Goodwin brought up church records that say that Jeffs had five wives, one of which was a legal marriage. Three wives were out of state along with four children.

Defense attorney Stephanie Goodman suggested Abram Jeffs sees his family often.

“He is a trucker. His wife has a business up there,” Goodman said.

One of the wives was the wife of his father, Rulon Jeffs a former prophet or top leader for the FLDS.

Goodwin said some documents showed that Abram Jeffs was called on to hastily remove a woman from the ranch by his brother and then-prophet Warren Jeffs.

“It was Abram Jeffs who did that task,” Goodwin said.

Goodwin said Abram Jeffs, who according to documents in evidence had contact with Warren Jeffs, did nothing to help law enforcement find him when Warren Jeffs was a fugitive on the FBI’s most wanted list.

Goodwin also recalled testimony from a clinical psychologist who said girls in the FLDS can become suppressed and psychologically unhealthy with constant reminder to “keep sweet” and “don’t feel, follow.”

“Does this look like suppression of little girls? Look at the smiles. This is a family man,” Goodman said as she showed jurors pictures of Abram Jeffs with children. “Usually we see one woman and a bunch of fathers. ... These are relationships; they support one another and help one another.”

Goodwin also said that not giving probation would be ideal since it would send a message.

Hudson characterized sending a message in such a way as devious and unethical.

“They want you to punish so bad, so hard and so ugly, that other people of that religion will not come,” Hudson said. “Don’t do that easy thing.”

Hudson told jurors charges against Warren Jeffs in Arizona had been dropped and evidence in prior convictions against him in Utah is now being called into question. He noted that the FBI put him on the Top 10 wanted list, which is populated by the likes of Osama bin Laden.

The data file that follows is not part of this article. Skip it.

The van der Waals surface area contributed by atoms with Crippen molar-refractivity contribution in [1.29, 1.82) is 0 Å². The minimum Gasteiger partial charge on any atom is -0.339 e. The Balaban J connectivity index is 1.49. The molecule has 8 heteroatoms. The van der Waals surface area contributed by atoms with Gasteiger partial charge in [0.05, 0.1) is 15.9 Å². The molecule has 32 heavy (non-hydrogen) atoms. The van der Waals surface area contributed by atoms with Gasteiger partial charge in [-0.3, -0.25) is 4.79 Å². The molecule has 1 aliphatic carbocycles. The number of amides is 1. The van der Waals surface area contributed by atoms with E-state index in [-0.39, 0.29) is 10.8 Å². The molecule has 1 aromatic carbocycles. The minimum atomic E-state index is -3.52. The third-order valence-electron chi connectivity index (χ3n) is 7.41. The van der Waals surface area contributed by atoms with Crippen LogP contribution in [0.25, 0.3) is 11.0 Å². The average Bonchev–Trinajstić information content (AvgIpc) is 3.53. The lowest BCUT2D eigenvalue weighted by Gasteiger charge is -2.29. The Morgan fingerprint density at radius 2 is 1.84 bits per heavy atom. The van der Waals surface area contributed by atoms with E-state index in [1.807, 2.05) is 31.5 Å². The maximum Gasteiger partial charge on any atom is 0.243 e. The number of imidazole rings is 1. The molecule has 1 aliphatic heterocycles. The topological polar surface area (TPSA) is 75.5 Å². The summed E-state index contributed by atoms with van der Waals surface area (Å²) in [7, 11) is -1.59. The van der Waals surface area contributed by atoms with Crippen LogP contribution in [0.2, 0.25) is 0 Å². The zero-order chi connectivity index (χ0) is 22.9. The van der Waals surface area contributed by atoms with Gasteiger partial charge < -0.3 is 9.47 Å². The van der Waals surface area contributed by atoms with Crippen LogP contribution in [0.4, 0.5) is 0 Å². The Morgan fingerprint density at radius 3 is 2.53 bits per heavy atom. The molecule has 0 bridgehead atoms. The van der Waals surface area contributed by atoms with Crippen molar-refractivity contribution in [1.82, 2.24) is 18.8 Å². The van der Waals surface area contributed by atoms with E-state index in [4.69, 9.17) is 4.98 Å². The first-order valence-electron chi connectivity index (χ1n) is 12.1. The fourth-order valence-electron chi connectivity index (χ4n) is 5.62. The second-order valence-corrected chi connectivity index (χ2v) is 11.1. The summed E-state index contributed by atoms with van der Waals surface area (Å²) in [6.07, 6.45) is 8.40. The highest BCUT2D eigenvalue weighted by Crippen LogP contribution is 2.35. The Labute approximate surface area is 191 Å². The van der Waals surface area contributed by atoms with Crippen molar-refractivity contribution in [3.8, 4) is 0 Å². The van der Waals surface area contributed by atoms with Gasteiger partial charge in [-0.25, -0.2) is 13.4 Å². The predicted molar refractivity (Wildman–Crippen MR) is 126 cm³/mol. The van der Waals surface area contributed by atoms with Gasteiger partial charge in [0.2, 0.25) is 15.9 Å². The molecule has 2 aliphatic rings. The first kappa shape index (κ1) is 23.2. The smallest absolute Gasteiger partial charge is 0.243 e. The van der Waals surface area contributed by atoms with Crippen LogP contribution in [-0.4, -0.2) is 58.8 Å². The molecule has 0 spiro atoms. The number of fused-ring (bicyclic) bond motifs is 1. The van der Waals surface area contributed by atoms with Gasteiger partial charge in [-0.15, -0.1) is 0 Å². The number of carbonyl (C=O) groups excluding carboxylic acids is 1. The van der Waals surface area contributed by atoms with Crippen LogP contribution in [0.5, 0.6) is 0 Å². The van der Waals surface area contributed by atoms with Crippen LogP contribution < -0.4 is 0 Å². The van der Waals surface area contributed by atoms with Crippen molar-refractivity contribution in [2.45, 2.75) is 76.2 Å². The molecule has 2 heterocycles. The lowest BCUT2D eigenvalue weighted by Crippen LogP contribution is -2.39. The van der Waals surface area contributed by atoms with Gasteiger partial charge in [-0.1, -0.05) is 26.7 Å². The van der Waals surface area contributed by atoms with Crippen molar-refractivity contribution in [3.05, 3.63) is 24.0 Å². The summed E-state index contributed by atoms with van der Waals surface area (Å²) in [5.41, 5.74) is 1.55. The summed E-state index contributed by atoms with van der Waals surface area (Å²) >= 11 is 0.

Nichols disagreed that probation would be workable for Abram Jeffs, although Goodman said Abram Jeffs would probably not be able to live at the YFZ Ranch.

“The only way that you all as jurors can make sure that he does not violate the law is to put him in the one place where you can incapacitate him from violating the law,” Nichols said, against the testimony from Steve Henderson, the director of the County of Lubbock Community Supervision and Correction Department, that probation can be worse than prison.

Hudson apologized to the jurors for asking Sgt. Wes Hensley, a co-case agent in the case against Abram Jeffs from the office of the Attorney General of Texas, about salvation, a point at which the jury laughed aloud from the awkwardness. Hudson characterized the FLDS faith as that of a Christian Protestant religion.

“He is a very faithful man,” Hudson said. “He is a man just like us.”

Two character witnesses who had dealt in business with Abram Jeffs said he had excellent character, although Nichols had the witnesses say they didn’t know Abram Jeffs’ family and hadn’t been out to the YFZ Ranch.

“I give him an A-plus,” said Bill Briley, who has done trucking work with Abram Jeffs.


This article was found at:

http://www.gosanangelo.com/news/2010/jun/23/prosecution-rests-in-punishment-phase-of-jeffs/